The Kangal Shepherd Dog is not as heavy as some other Mastiff breeds, allowing it greater speed and agility than larger dogs. Kangal Shepherd Dogs can reach speeds of up to 56 km/h (35 mph).[20] The under-layer provides insulation against both severe Anatolian winters and the fierce summer sun, while the outer-layer repels water and snow. This combination of coat allows it to regulate its core temperature more efficiently, while the coat is dense enough to repel rupture from wolf bites.[20]


When suspicious, a Kangal Shepherd Dog will stand with its tail and ears erect and give an alarm call, inciting the sheep to gather around it for protection. The Kangal Shepherd Dog's first instinct is to place itself between the perceived threat and the sheep or master. Once the sheep are safely behind it, the Kangal Shepherd Dog confronts the intruder. When faced with a wolf, the Kangal Shepherd Dog sometimes is successful in intimidating the enemy, but it will resort to a physical confrontation if the predator stands its ground.[20]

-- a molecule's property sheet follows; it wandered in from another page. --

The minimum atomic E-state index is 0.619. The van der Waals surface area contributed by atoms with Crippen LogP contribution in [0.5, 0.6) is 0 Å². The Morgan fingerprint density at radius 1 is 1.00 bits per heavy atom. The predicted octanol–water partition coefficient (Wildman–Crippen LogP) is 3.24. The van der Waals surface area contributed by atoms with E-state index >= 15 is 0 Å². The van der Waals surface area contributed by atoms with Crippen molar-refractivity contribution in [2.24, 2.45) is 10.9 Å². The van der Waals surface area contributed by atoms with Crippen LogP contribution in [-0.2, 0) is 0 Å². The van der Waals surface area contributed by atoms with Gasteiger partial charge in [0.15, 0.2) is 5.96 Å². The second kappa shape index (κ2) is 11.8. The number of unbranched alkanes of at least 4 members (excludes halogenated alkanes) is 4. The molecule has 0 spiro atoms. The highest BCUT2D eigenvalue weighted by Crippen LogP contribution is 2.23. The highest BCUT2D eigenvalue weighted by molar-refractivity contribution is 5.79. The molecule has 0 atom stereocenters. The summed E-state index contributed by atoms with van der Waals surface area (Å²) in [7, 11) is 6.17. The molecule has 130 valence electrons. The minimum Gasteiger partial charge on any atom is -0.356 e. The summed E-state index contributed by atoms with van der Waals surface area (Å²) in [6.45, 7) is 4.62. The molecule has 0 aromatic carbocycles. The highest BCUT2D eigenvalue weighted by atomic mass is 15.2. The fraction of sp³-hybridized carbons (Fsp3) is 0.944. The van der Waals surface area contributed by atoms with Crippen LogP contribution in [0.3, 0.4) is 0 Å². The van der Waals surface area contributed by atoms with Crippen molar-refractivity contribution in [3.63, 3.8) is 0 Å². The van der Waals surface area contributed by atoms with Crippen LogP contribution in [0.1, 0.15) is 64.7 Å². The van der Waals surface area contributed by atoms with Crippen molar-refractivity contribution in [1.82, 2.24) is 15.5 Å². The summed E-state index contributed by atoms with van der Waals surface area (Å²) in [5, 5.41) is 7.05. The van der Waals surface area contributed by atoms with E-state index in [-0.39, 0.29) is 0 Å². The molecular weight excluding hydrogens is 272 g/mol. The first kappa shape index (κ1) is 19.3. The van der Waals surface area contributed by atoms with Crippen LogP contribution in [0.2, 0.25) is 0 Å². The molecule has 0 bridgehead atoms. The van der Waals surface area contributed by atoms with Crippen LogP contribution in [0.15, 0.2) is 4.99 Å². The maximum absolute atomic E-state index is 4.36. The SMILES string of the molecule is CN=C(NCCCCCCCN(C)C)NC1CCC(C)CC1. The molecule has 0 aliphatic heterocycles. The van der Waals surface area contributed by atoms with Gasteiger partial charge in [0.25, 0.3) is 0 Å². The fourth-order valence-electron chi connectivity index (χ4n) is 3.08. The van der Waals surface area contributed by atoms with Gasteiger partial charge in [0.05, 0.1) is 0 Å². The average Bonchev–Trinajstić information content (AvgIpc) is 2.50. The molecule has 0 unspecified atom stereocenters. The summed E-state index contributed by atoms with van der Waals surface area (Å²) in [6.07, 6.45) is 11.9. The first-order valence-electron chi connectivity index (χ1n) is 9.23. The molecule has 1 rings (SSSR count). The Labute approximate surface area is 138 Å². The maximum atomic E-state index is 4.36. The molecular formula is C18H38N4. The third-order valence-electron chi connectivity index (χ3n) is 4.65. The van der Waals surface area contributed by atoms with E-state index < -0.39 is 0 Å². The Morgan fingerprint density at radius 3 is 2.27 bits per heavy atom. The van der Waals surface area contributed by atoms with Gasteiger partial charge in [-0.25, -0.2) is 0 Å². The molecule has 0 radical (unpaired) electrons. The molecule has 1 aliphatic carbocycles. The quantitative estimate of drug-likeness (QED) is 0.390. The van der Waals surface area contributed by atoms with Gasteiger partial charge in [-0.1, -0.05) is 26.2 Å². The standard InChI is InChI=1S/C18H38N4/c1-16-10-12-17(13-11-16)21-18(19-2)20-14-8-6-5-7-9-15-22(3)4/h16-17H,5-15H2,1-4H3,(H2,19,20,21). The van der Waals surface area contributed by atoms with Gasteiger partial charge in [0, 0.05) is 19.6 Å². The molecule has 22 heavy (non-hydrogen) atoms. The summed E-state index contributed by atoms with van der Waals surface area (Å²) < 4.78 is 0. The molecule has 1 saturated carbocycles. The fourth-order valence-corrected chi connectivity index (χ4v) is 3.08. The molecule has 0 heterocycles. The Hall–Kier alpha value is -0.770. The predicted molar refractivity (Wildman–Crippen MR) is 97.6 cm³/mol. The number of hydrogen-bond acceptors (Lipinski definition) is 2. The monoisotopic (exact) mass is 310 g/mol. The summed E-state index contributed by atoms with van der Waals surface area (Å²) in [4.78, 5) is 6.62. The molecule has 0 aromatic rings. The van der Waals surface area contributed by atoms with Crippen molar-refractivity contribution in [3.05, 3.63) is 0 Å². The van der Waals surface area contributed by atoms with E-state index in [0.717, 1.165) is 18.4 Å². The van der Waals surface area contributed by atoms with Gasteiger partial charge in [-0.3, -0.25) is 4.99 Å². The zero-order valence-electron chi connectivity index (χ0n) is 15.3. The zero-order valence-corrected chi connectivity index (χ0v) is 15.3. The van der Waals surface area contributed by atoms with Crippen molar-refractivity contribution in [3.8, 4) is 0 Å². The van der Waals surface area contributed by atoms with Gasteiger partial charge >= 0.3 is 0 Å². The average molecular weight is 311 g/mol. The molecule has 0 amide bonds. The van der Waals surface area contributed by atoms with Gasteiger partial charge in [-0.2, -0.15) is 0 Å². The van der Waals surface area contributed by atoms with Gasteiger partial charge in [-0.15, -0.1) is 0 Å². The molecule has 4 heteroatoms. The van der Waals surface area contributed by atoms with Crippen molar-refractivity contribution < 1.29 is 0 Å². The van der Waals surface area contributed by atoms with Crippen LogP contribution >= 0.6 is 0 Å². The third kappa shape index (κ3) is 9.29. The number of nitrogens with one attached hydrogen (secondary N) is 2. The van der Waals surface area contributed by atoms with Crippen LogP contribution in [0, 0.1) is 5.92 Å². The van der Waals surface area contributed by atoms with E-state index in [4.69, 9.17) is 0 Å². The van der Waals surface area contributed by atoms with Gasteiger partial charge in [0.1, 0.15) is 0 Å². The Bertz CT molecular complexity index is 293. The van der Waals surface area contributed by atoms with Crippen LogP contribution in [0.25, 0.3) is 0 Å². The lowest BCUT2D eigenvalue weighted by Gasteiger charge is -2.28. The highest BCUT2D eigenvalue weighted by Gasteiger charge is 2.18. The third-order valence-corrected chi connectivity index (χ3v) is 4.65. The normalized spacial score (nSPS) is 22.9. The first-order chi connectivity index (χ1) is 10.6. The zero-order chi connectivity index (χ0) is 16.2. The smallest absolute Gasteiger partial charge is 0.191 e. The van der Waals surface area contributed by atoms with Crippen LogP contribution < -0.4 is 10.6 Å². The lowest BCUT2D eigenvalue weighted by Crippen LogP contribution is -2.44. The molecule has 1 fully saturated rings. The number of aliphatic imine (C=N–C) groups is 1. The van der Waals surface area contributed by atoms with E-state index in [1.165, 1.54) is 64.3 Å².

1. ^ Turkish Kangal Dog. London: The Kennel Club. Accessed August 2022.
  2. ^ Orhan., Yilmaz (2007). The Turkish kangal (karabash) shepherd dog : the national dog of Turkey. Impress Printing Co. ISBN 978-975-92133-7-4. OCLC 874356597.
  3. ^ "US researchers hope more assertive, foreign dog breeds can protect livestock from wolves and bears". Pri.org. Retrieved 11 December 2017.
  4. ^ Ellis, Jennifer Lynn; Thomason, Jeffrey; Kebreab, Ermias; Zubair, Kasim; France, James (March 2009). "Cranial dimensions and forces of biting in the domestic dog". Journal of Anatomy. 214 (3): 362–373. doi:10.1111/j.1469-7580.2008.01042.x. ISSN 0021-8782. PMC 2673787. PMID 19245503.
  5. ^ "Guard dogs save Namibian cheetahs". BBC News. 31 December 2008. Retrieved 11 December 2017.
  6. ^ Waldo (16 November 2013). "Namibia: Cheetah Fund Sends Kangal Dogs to Tanzania". Allafrica.com. Retrieved 11 December 2017.